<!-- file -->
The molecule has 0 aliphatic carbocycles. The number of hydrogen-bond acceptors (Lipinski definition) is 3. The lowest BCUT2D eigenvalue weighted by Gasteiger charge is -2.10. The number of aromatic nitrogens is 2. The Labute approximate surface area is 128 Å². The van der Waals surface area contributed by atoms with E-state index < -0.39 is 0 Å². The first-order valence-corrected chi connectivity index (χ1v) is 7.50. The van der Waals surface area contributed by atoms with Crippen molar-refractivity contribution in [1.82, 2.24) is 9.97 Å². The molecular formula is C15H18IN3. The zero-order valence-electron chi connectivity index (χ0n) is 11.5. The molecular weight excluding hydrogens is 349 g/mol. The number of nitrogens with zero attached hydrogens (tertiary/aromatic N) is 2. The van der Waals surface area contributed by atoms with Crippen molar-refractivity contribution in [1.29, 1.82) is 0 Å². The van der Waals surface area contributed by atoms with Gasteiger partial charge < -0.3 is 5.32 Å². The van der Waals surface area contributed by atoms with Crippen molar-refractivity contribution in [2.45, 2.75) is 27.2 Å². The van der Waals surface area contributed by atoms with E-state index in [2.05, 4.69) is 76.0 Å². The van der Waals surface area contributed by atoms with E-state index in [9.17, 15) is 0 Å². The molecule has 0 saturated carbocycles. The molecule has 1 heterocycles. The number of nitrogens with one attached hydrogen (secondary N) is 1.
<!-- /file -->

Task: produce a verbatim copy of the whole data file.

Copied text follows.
The molecule has 0 aliphatic carbocycles. The number of hydrogen-bond acceptors (Lipinski definition) is 3. The lowest BCUT2D eigenvalue weighted by Gasteiger charge is -2.10. The number of aromatic nitrogens is 2. The Labute approximate surface area is 128 Å². The van der Waals surface area contributed by atoms with E-state index < -0.39 is 0 Å². The first-order valence-corrected chi connectivity index (χ1v) is 7.50. The van der Waals surface area contributed by atoms with Crippen molar-refractivity contribution in [1.82, 2.24) is 9.97 Å². The molecular formula is C15H18IN3. The zero-order valence-electron chi connectivity index (χ0n) is 11.5. The molecular weight excluding hydrogens is 349 g/mol. The number of nitrogens with zero attached hydrogens (tertiary/aromatic N) is 2. The van der Waals surface area contributed by atoms with Crippen molar-refractivity contribution in [1.29, 1.82) is 0 Å². The van der Waals surface area contributed by atoms with Gasteiger partial charge < -0.3 is 5.32 Å². The van der Waals surface area contributed by atoms with Crippen molar-refractivity contribution in [2.45, 2.75) is 27.2 Å². The van der Waals surface area contributed by atoms with E-state index in [2.05, 4.69) is 76.0 Å². The van der Waals surface area contributed by atoms with E-state index in [9.17, 15) is 0 Å². The molecule has 0 saturated carbocycles. The molecule has 1 heterocycles. The number of nitrogens with one attached hydrogen (secondary N) is 1.